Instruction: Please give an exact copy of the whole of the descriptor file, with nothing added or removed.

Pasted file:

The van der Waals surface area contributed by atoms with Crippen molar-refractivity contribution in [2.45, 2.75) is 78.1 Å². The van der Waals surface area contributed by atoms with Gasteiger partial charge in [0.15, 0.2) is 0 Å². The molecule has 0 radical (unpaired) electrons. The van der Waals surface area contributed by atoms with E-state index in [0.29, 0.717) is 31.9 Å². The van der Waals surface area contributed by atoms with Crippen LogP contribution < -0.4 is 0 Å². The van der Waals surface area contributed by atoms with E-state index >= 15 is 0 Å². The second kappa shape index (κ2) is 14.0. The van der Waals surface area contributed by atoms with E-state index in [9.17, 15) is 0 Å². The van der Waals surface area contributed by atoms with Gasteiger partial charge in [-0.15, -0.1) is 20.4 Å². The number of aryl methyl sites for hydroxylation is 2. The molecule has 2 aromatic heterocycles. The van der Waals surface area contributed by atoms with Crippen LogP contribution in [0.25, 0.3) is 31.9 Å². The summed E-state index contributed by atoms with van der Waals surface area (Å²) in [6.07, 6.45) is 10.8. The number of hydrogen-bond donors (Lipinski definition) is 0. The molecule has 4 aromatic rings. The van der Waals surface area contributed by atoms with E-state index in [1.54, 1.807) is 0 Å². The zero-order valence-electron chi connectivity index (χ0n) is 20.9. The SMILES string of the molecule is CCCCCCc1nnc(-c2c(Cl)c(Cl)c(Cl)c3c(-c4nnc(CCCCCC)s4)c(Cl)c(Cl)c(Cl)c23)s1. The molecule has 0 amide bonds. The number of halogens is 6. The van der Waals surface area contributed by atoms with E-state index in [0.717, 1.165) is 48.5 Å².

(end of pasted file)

The van der Waals surface area contributed by atoms with Crippen molar-refractivity contribution in [2.45, 2.75) is 78.1 Å². The van der Waals surface area contributed by atoms with Gasteiger partial charge in [0.15, 0.2) is 0 Å². The molecule has 0 radical (unpaired) electrons. The van der Waals surface area contributed by atoms with E-state index in [0.29, 0.717) is 31.9 Å². The van der Waals surface area contributed by atoms with Crippen LogP contribution < -0.4 is 0 Å². The van der Waals surface area contributed by atoms with E-state index >= 15 is 0 Å². The second kappa shape index (κ2) is 14.0. The van der Waals surface area contributed by atoms with E-state index in [9.17, 15) is 0 Å². The van der Waals surface area contributed by atoms with Gasteiger partial charge in [-0.15, -0.1) is 20.4 Å². The number of aryl methyl sites for hydroxylation is 2. The molecule has 2 aromatic heterocycles. The van der Waals surface area contributed by atoms with Crippen LogP contribution in [0.25, 0.3) is 31.9 Å². The summed E-state index contributed by atoms with van der Waals surface area (Å²) in [6.07, 6.45) is 10.8. The number of hydrogen-bond donors (Lipinski definition) is 0. The molecule has 4 aromatic rings. The van der Waals surface area contributed by atoms with E-state index in [1.54, 1.807) is 0 Å². The zero-order valence-electron chi connectivity index (χ0n) is 20.9. The SMILES string of the molecule is CCCCCCc1nnc(-c2c(Cl)c(Cl)c(Cl)c3c(-c4nnc(CCCCCC)s4)c(Cl)c(Cl)c(Cl)c23)s1. The molecule has 0 amide bonds. The number of halogens is 6. The van der Waals surface area contributed by atoms with E-state index in [0.717, 1.165) is 48.5 Å².